Shares of up-and-coming electric vehicle (EV) startup Rivian (NASDAQ:RIVN) surged following its initial public offering (IPO) late last year. In fact, RIVN stock skyrocketed more than 100% from its IPO price of $78. However, the stock is down over 40% in the past three months. Now, investors are skeptical about the stock and its ability to hang tough in the hotly competitive EV sector. With no revenues or competitive advantages, all signs point to a tough road ahead.
Currently, RIVN stock sports a colossal market capitalization of more than $50 billion despite the pullback. It’s also trading at 945 times forward sales. That is an insane number, of course, which is remarkable considering how frothy the EV market has been over the years.
In particular, Rivian aims to become a leader in EV pickup trucks, but it does face significant risks. For one, the Ford (NYSE:F) F-150 Lightning has been getting record reservations. Moreover, Tesla (NASDAQ:TSLA) and General Motors (NYSE:GM) have plans to release their own EV truck models soon.
Not too long ago, Rivian had been flying high after striking a deal with Amazon (NASDAQ:AMZN). However, it appears that Amazon will be partnering with multiple EV providers for its last-mile delivery operations. Hence, with multiple red flags, it’s best to pass on RIVN stock for now.
RIVN Stock: Partnering with Amazon
A lot has been made about Rivian’s partnership with Amazon. Most investors believed it could be a breakthrough for Rivian and a long-term growth driver. Now, though, that’s unlikely to be the case.
Amazon is looking to convert its fleet of delivery vehicles to EVs in order to lower its carbon footprint. In doing so, the company partnered with Rivian to provide electric delivery vehicles and has already placed a 100,000 vehicle order.
However, like I said, Rivian is not the only EV maker the company will be relying on. Rather, Amazon recently signed an agreement with Stellantis (NYSE:STLA) to provide an EV version of its lightweight commercial vehicle, the Ram ProMaster. The agreement details haven’t been disclosed yet, but it could put “thousands of BEV ProMasters on the road every year.”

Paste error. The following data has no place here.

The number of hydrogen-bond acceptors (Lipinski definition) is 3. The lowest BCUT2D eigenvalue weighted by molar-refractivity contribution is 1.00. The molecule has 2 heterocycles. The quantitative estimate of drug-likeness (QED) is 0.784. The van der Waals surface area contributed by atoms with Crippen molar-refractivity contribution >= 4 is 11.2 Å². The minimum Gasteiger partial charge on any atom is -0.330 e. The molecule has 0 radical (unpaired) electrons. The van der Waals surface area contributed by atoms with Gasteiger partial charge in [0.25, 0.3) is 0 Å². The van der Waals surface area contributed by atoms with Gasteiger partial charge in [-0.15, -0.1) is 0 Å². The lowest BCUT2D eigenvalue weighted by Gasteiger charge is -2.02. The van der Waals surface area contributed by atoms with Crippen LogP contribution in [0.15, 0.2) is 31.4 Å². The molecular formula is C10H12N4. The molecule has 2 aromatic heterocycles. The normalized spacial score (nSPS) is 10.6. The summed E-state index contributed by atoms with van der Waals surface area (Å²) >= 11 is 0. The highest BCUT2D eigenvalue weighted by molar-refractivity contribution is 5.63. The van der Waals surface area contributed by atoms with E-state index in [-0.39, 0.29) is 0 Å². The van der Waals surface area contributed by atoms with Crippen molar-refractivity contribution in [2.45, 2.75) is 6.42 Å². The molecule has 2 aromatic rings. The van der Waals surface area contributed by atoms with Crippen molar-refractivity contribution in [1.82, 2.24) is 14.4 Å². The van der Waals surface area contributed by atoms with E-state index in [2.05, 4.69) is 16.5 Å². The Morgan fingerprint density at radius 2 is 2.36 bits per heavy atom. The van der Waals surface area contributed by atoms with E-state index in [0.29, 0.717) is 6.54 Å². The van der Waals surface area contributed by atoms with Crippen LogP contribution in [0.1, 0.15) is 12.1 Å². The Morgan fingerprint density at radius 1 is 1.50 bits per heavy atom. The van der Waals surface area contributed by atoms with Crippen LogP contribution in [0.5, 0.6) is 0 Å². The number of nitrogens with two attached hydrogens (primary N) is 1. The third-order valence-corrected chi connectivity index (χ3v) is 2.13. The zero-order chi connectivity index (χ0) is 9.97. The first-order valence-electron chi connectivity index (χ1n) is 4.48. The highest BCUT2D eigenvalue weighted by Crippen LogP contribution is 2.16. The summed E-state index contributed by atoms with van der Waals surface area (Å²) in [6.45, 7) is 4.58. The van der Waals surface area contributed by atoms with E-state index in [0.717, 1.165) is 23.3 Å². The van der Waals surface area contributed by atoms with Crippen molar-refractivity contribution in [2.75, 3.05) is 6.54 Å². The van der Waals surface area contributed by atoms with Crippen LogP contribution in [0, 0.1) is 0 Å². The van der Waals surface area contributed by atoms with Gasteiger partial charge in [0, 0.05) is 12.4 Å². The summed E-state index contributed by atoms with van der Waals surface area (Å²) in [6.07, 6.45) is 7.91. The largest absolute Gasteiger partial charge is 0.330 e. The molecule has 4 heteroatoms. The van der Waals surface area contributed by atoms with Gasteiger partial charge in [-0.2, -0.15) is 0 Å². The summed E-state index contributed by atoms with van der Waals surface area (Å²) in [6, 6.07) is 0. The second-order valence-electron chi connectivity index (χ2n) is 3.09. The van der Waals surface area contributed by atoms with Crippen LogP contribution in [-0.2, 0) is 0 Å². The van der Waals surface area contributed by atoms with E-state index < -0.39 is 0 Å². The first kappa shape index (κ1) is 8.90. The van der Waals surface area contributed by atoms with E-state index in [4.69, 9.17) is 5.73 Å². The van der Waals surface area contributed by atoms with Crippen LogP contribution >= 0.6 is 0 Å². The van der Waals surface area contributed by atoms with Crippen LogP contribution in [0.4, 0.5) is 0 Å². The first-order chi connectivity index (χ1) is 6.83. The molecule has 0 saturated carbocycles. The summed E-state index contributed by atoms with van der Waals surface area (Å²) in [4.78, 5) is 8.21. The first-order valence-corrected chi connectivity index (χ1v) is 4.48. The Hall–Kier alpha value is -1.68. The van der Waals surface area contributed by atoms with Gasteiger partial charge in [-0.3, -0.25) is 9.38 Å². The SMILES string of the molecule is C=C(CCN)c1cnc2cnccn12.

This development is essentially a reminder to Rivian and RIVN stock bulls that the company doesn’t operate in a vacuum. There is immense competition in the EV space. That will continue to challenge the EV maker down the road.
A Tough Road Ahead
Rivian is a new entrant in the fast-growing EV sector. However, it appears to have no real competitive advantages to hang tough against its peers. Moreover, it doesn’t have the funding or the operational history to back up its lofty valuation.
That’s not all, though. The company will also likely run into the same operational teething problems that have impacted the growth trajectory of EV stalwarts. In fact, Rivian has already had to delay its deliveries.
On the other hand, competitors like Tesla and Ford already have the scale to meet demand. Meanwhile, Rivian is just starting to build its infrastructure. The company has plans to deliver close to 300,000 vehicles per year, from a starting base of 40,000 vehicles at this time. These numbers are modest compared to some of the bigwigs and incumbents of the sector. Yet, RIVN stock trades at an extraordinarily high valuation.
The Final Word on Rivian
Rivian is a pre-revenue EV company that already trades like an established player in the sector. The company still has plenty to learn about producing at scale and managing its teething issues. What’s more, its peers have proven products and high-functioning systems on the flip side. Plus, the company’s plans are relatively modest, only adding to the bear case.
All told, it’s tough to feel excited about RIVN stock at this point.
On the date of publication, Muslim Farooque did not hold (either directly or indirectly) any positions in the securities mentioned in this article. The opinions expressed in this article are those of the writer, subject to the InvestorPlace.com Publishing Guidelines
Muslim Farooque is a keen investor and an optimist at heart. A life-long gamer and tech enthusiast, he has a particular affinity for analyzing technology stocks. Muslim holds a bachelor’s of science degree in applied accounting from Oxford Brookes University.